The New Gastronome

以 心 伝 心

An Obento Says More Than a Thousand Words

Though, probably the most well-known lunch box in the world today, the history of Japanese Obento saw its invention as a daily necessity, allowing farmers and shepherds to take their lunch with them during long working days away from home. Who could have thought that this simple item, would someday become a symbol of the country, able to fascinate children with its shapes and colours, and fill the stomachs and hearts of adults?


Obento as Kawaii Items


With its more than 3.2 million tags on Instagram (#bento), Japanese bento or Obento (the “o” indicates an honorary form) wins the prize for social popularity among the homemade box lunches made to be brought to work, to school or to an outdoor picnic. Creators of these small gastronomic wonders are usually mothers or girlfriends, who set their alarm clocks one hour early every morning, wear their aprons and assemble the boxes using the ingredients already cooked the night before.


From their beginning as simple lunch boxes with several departments, in which all the ingredients were well preserved (this was at around the 5th century), the bento has been characterized by big changes related to its box material, ingredients, way of consumption and many more.


At the beginning of the 90s, its moment of transition from functional use to キャラ弁 (kyaraben), the ultimate adorable (kawaii) Obento, took place. Rice balls were modelled and coloured in order to take the appearance of famous cartoon characters, fried eggs were prepared in the shape of the sun and stars, sheets of Nori seaweed were cut out to create letters of the alphabet (or better, hiragana, katakana, and Japanese kanji, all part of the Japanese writing system) and more. Daily TV shows, books, and famous blogs gave advise on how to prepare them in a functional and useful way, starting from the choice of the raw materials to their preservation. Chain stores, where nothing costs more than 100 Yen (less than 1 Euro), gave space to entire sections dedicated to accessories, for people to personalize their bento, always keeping the kawaii look that set them apart. Especially with kids, it was difficult not to include their favourite cartoon shape in a delicious meal. And really, who could be surprised, taking into account that Japan had always been a country where, in some aspect of daily life, fantasy coexisted with reality?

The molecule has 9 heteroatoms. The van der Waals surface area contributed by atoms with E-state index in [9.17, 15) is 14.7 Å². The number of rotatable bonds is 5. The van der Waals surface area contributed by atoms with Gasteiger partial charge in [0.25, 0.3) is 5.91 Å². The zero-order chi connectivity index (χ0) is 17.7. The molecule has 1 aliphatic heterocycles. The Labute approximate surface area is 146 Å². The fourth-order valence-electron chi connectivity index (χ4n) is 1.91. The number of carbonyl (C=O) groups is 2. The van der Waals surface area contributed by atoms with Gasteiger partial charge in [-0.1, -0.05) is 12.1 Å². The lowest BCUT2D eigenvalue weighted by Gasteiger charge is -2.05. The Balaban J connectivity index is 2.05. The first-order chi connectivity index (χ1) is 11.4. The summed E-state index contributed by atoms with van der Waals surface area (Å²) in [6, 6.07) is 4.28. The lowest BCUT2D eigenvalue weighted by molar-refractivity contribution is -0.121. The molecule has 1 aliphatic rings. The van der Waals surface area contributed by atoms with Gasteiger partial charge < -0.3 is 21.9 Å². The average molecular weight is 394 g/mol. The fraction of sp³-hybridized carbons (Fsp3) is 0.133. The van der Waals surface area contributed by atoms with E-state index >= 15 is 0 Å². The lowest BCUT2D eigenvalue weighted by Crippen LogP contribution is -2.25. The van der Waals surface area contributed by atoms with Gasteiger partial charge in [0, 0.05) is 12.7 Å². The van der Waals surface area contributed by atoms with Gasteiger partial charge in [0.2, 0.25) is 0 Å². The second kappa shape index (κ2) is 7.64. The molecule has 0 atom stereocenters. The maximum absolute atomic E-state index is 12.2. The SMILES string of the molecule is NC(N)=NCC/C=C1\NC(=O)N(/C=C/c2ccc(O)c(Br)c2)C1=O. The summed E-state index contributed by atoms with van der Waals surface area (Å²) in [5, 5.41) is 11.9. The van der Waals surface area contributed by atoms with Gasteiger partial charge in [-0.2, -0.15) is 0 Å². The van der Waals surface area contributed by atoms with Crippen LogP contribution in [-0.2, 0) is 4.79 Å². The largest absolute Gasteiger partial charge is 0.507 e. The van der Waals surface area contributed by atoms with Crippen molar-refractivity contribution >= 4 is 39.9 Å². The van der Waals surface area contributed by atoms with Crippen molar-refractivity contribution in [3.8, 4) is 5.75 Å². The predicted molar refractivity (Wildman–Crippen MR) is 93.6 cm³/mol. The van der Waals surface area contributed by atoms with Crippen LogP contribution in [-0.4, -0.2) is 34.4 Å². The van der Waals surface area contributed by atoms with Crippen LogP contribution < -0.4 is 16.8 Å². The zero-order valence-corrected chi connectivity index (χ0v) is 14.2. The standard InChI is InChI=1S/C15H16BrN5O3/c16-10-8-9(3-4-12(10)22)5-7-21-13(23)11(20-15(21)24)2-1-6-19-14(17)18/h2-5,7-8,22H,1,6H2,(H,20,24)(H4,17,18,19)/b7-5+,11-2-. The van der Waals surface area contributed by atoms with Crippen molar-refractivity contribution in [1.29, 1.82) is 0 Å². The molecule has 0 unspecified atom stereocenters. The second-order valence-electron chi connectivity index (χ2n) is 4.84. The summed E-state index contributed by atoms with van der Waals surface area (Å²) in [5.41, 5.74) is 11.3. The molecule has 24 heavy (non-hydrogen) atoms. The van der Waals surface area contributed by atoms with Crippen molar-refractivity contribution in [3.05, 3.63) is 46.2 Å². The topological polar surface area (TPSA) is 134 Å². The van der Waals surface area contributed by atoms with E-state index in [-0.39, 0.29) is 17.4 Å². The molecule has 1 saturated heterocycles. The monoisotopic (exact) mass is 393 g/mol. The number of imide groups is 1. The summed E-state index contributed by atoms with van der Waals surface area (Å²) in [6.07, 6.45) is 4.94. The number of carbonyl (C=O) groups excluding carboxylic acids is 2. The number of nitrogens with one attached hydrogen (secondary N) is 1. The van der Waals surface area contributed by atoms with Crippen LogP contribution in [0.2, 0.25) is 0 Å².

“In a country where instead of “direct talk” people prefer 以 心 伝 心 (ishin-denshin), a tacit understanding through non-verbal communication, it’s not surprising that this object became a means of support.”


But why pay so much attention to a meal that would quickly be consumed, perhaps without too much attention? The truth is that the preparation of the Obento is a real form of communication between the maker and the receiver. In a country where instead of “direct talk” people prefer 以 心 伝 心 (ishin-denshin), a tacit understanding through non-verbal communication, it’s not surprising that this object became a means of support. For wives or girlfriends, it turned into a way of expressing feelings of love and respect towards their partner and for mothers, it was a show of support for children during their school career.


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So why not customize them, inserting details that contain a personalised element to represent the relationship, while still being pleasing to the eye and the palate?


While Obento can be seen as a sign of the country’s pop culture, it is also a representative element of Japanese social and religious life.


Obento as a Traditional Moment of Pleasure


Before the introduction of cartoons into Obento, with sausages shaped like octopuses and vegetables carved to form flowers, Obento was (and still is) considered a lustful gastronomic moment to be consumed during an important social or religious event. Kabuki (traditional theatrical performances), spring hanami (the time where people enjoy the beauty of the blooming cherry blossoms in parks together) and other such events, would not be the same if they were not accompanied by homemade Obento.


The same is true for important moments during the year in which Japanese spend time with the whole family eating traditional food together, such as the New Year Celebration, where the Osechi ryouri is the protagonist.


Forget the small wooden or plastic boxes that are easy to carry with you in your bag. The Osechi ryouri is, in fact, the maximum expression (both in quantity and quality) of Japanese Obento. It is a lacquered wooden container, built on 2, 3 (or more) floors, filled with many small portions of traditional dishes in each level, all linking back to a specific meaning of good luck for the new year:


Kuromame (Black beans): Health

Kamaboko (Fish cake): Good Luck

Datemaki (Omelette mixed with mashed shrimp): School Commitment

Konbu (Variety of algae): Happiness and Personal Joy

Shrimp: Longevity

Satoimo: Maternity

Renkon: Future without Obstacles

Kurikinton (Sweet chestnut dumpling): Financial Prosperity


During the days before New Year’s Eve, the women of the house prepare the dishes in large quantities, so that they can enjoy the passage of the year without having to cook.